First, song choice is critical. The absolute golden rule is that a song must be accessible for a large group of people. In other words, they have to be able to sing it! This means that the range of the song is important. It cannot be too high, nor too low, which discourages participation. The song must have a reasonable overall range. Octave jumps, or repeated choruses an octave higher (like the album) does not lend to a positive experience for the congregation. Complicated rhythms also pose a problem which many congregations never overcome. Often those melodies must be simplified in order to be usable.
Second, song style is important. Although a Worship planner finds a song that carries a lot of emotional impact, or is a perfect fit for the theme of the day, the very style of the song may be difficult (or impossible) to pull off with musicians of varying ability. Although there are many quality musicians even in the smallest churches, it’s rare to find an entire group of musicians at the same level in the same church. Some will be better than others. The worship industry produces a lot of music which may be fun, upbeat, cool or moving – but just not fitting for a church that has a guitarist, vocalist and keyboard player of differing ability. To put it another way: Rock-n-roll is just hard to do without drums and electric guitar. Poor song choice can lead to a bad experience for the volunteer musician.
Third, the fact that the Worship leader or Pastor likes a song does not make it a good song for congregational singing. Over and over again I sit through worship services in which someone’s favorite song is planned – and executed poorly. Singing along in the car is different than singing with 100 or 1000 people. Trying to duplicate the recording is a recipe for disappointment, except in churches with deep pockets and professional musicians. Not only does the congregation get frustrated, but the musicians are disappointed with their inability to make is sound “cool,” and the one who “loves that song” wonders what happened to ruin it!
Generally, a good rule of thumb is that we remember that corporate worship is, well, corporate. We must keep in mind the whole congregation and seek to make the worship experience something that can be entered into by everyone who is there. Song choice is something that can discourage and distract from that unity, so we must be careful in our planning and introduction of new songs.
A discussion of beauty is one that seldom remains unemotional. “Beauty,” we have been told, “is in the eye of the beholder.” And with that powerful suggestion of autonomy, each individual is able to declare what they believe to be beautiful, and what is not. To challenge this cultural assumption is often met with disdain, yet to clearly understand beauty this assumption must be challenged.
As an element of philosophy, beauty is part of the study of aesthetics. In a larger context, it is part of the three-fold scheme philosophers have considered for centuries: goodness, truth and beauty. According to John Cottingham, Professor of Philosophy at the University of Reading:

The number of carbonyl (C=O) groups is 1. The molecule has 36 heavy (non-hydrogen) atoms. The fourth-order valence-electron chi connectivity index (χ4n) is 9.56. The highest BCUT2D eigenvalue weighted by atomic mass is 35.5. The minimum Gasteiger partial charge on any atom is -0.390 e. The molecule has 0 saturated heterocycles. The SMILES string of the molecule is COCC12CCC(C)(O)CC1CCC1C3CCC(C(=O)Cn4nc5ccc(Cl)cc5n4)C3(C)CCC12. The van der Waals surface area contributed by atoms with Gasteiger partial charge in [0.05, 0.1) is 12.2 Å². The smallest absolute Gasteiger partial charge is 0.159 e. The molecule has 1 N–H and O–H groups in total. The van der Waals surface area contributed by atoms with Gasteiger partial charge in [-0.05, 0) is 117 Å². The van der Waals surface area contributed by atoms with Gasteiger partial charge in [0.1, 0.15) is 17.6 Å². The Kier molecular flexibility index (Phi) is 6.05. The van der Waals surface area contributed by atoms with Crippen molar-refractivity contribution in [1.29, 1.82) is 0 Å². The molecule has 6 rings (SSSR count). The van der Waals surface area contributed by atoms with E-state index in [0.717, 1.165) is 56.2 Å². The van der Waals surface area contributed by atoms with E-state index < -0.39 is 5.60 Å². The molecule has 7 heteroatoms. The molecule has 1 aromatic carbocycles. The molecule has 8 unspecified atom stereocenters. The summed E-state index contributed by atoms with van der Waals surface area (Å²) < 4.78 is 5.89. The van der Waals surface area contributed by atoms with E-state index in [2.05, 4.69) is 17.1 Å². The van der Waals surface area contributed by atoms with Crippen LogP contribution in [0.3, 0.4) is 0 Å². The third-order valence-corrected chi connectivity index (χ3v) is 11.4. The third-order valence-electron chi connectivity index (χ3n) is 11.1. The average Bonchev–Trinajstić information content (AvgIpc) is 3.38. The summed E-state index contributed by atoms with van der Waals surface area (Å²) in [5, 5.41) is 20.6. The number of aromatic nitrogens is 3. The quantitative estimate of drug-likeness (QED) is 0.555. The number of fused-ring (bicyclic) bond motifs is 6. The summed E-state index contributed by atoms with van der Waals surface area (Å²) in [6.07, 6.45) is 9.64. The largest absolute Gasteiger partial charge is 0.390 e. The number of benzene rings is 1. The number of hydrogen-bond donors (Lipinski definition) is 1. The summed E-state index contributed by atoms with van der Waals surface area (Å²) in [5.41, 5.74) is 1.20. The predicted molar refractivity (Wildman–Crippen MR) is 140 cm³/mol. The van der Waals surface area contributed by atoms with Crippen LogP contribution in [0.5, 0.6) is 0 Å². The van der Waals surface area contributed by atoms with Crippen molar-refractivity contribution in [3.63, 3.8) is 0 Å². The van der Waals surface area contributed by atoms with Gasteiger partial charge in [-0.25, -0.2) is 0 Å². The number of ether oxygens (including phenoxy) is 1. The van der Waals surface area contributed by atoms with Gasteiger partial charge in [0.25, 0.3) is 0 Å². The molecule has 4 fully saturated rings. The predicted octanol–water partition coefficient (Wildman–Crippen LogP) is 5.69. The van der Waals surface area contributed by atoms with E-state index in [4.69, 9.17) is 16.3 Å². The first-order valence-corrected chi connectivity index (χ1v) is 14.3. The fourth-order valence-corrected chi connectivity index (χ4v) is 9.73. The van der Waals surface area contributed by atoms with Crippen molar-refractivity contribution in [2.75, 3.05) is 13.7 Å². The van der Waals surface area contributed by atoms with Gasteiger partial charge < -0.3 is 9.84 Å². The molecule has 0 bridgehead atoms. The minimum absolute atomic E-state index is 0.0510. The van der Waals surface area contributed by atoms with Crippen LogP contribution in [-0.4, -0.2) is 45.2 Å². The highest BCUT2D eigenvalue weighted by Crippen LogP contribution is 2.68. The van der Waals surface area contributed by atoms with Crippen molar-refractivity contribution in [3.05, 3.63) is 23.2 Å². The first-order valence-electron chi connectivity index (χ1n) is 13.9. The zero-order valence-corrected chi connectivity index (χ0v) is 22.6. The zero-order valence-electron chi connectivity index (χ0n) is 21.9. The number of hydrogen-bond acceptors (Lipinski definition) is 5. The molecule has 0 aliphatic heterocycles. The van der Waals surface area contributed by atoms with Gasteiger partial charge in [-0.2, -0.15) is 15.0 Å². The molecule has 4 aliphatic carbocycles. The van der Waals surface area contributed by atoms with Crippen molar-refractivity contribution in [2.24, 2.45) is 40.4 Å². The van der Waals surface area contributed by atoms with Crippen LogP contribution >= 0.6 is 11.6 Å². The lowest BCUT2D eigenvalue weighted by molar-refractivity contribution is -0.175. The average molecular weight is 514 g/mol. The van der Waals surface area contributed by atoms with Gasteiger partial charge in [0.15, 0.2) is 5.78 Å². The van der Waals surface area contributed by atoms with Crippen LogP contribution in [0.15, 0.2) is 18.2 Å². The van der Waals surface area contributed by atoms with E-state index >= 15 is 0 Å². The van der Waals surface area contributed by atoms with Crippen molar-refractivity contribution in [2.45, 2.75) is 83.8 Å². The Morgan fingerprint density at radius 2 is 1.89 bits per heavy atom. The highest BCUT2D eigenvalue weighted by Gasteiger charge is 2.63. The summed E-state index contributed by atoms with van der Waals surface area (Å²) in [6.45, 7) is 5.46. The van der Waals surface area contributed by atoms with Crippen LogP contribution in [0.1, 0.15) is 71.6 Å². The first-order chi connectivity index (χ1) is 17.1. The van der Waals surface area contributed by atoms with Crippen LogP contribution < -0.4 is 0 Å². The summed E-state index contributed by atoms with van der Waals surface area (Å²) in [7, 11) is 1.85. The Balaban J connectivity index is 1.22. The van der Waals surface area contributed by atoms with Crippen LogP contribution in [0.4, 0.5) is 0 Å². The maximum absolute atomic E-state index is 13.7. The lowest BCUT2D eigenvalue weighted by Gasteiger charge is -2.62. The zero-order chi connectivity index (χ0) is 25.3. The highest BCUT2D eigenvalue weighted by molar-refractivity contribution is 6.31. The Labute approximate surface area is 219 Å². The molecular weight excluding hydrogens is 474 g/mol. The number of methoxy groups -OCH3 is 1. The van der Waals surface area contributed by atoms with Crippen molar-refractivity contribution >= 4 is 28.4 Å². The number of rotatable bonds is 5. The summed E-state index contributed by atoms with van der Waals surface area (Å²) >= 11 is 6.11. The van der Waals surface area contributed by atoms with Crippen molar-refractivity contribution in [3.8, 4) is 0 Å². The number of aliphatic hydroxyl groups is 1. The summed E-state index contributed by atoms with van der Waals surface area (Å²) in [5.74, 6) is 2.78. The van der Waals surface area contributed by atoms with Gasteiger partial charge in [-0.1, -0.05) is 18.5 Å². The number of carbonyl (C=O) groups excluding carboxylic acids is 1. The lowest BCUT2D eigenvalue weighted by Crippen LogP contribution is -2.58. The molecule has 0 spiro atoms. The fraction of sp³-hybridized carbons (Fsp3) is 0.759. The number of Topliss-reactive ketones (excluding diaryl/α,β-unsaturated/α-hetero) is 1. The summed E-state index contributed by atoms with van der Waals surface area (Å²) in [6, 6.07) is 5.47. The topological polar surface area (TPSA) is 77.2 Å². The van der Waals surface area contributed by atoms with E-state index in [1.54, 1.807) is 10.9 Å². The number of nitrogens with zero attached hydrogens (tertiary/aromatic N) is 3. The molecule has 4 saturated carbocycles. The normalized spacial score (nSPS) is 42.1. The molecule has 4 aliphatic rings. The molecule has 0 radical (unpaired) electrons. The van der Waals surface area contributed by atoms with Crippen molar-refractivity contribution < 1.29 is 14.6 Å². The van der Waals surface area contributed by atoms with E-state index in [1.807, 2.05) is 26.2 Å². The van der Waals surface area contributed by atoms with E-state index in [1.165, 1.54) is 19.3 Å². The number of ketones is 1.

“Truth, beauty and goodness…are all what philosophers call normative concepts — they carry with them the sense of a requirement or a demand. The true is that which is worthy of belief — “to be believed”; the beautiful is that which is worthy of admiration; and the good is that which is worthy of choice. They all therefore seem to be rather ‘queer’ properties (as the late Oxford philosopher John Mackie once put it). They have this odd, magnetic aspect — they somehow have ‘to-be-pursuedness’ built into them.”*
As concepts which are “to-be-pursued,” we can recognize that they are outside of us with an existence (if we can say it that way) that is independent of our thoughts or opinions. In other words, something is not beautiful because we determine it to be so (“in the eye of the beholder”), rather, beauty is something we discover because it is in the world for us to find. When considered this way, it is no longer a matter of opinion, but an objective reality that anyone seeking truth and beauty can discover.
This is in keeping with a biblical view of beauty. Goodness, truth and beauty as constructs of thinking are evident in many Bible passages (see Romans 12:1-2 as an example). Overall, these are part of God’s creation, because His creation represents His character (Romans 1:20). They are all discoverable things – so that beauty is something that we discover infused in God’s creation around us. Things are not beautiful because we think that they are, we discover the beauty and agree that the beauty is there!
Worship in the gathered Christian community would benefit from removing the cultural baggage that beauty is “in the eye of the beholder.” Rather than singing songs we like, or that “get us moving,” or somehow touch us emotionally, we would benefit from finding songs that represent beauty holistically (the music as music, as well as the message), allowing them to shape our response. Beyond music, architecture, lighting, use of technology, and other facets of worship must be part of this thinking, and we would be well-served to avoid making decisions primarily because they are practical. In doing so, we may lose the beauty in the process.